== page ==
Friday, December 17, 2021
6:30 PM to 8:30 PM
Assembling together a variety of short documentary films under the theme of “Feminist Occupations,” this screening event will highlight the often overlooked history of feminist direct action and spatial intervention, connecting the dots from the 1970s in NYC to current activist movements in the Bay Area today. This will be followed by an open conversation around the significance and strategies of these actions, histories and documentary methods, particularly in relationship to thinking through and advancing a broader feminist urban politics.
This is an in-person event. Registration and proof of vaccination required. Co-sponsored by Third World Newsreel.
Last year Moms 4 Housing, a collective of homeless and marginally housed mothers in Oakland, reclaimed a vacant house owned by a real estate investment company to directly provide safe housing for their children and to draw attention to the wider housing crisis in the Bay Area. Through this occupation and accompanying mobilizations, eviction defense and activating a strong local base of support, they captured national media attention and, though initially evicted, were able to successfully generate enough public pressure to be able to buy the house through a community land trust as well as spark a much larger conversation around the housing crisis. This action provides an important example of a much longer legacy of powerful feminist direct action and spatial interventions, particularly around issues of housing, that we can continue to learn from.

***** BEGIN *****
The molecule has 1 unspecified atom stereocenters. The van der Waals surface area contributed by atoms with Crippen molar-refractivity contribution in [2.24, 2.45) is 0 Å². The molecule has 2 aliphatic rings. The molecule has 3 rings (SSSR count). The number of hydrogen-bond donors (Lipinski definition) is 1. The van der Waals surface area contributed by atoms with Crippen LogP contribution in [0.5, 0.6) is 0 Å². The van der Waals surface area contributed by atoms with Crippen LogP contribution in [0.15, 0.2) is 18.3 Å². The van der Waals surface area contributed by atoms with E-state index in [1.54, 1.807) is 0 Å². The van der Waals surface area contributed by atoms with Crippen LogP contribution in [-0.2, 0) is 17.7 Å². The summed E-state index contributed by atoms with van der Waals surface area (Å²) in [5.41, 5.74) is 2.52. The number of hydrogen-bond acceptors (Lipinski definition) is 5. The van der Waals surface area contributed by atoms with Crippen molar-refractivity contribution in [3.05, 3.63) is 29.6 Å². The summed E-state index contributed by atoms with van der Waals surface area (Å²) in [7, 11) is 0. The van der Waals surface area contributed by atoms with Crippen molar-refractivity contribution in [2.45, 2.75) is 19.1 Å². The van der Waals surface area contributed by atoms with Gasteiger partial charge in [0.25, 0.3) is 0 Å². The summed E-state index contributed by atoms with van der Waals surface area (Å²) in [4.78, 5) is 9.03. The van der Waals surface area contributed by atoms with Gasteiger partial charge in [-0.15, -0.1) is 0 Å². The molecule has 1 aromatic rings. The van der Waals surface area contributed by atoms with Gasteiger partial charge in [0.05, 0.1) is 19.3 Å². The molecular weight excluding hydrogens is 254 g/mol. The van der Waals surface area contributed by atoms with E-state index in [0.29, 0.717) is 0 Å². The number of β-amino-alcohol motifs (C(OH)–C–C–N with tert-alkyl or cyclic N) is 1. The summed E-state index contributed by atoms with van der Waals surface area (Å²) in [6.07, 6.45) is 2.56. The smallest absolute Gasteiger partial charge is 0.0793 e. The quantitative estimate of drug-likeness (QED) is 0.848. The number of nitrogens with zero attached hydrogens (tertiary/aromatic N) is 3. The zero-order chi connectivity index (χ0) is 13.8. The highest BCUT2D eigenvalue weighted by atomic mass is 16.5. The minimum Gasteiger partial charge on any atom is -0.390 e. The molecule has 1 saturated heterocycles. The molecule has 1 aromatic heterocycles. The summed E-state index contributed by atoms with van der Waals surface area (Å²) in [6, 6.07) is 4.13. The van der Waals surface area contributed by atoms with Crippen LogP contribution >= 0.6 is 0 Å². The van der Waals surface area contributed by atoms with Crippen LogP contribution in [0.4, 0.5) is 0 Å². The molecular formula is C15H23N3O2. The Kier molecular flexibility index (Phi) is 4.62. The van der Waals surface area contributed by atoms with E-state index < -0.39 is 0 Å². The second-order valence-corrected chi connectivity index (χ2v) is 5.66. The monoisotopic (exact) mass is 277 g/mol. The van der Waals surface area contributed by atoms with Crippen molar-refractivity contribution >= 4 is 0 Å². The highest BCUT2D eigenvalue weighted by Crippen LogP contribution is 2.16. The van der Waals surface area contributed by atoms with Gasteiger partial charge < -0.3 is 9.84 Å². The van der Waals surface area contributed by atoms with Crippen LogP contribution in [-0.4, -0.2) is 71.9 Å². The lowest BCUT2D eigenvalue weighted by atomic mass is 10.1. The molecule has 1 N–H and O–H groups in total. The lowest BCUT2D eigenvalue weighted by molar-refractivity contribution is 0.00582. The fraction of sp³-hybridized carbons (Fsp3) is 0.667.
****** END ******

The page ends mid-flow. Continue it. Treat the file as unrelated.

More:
● The Fight for Mom’s House. 14 min, 2019, Brandon Jourdan
This is a short documentary film about a group of homeless mothers who reclaimed a vacant house in Oakland California to provide safe housing for their children and to draw attention to the wider housing crisis. This film tells the story of the 50 days of struggle at 2928 Magnolia street from occupation to eviction.
● Break and Enter. 40 min, 1971, Third World Newsreel
This film captures the militant antecedents to today’s housing reclamation movement in New York City. In 1970, several hundred Puerto Rican and Dominican families reclaimed housing left vacant by the city. They pulled the boards off the doors, cleaned and repaired the buildings and moved in.
● The Fifth Street Women’s Building Film. 10 min, 1971, Jane Lurie
Original documentation from the 1971 5th St Women’s Building Takeover, where 200 women occupied an abandoned building to create a women’s center.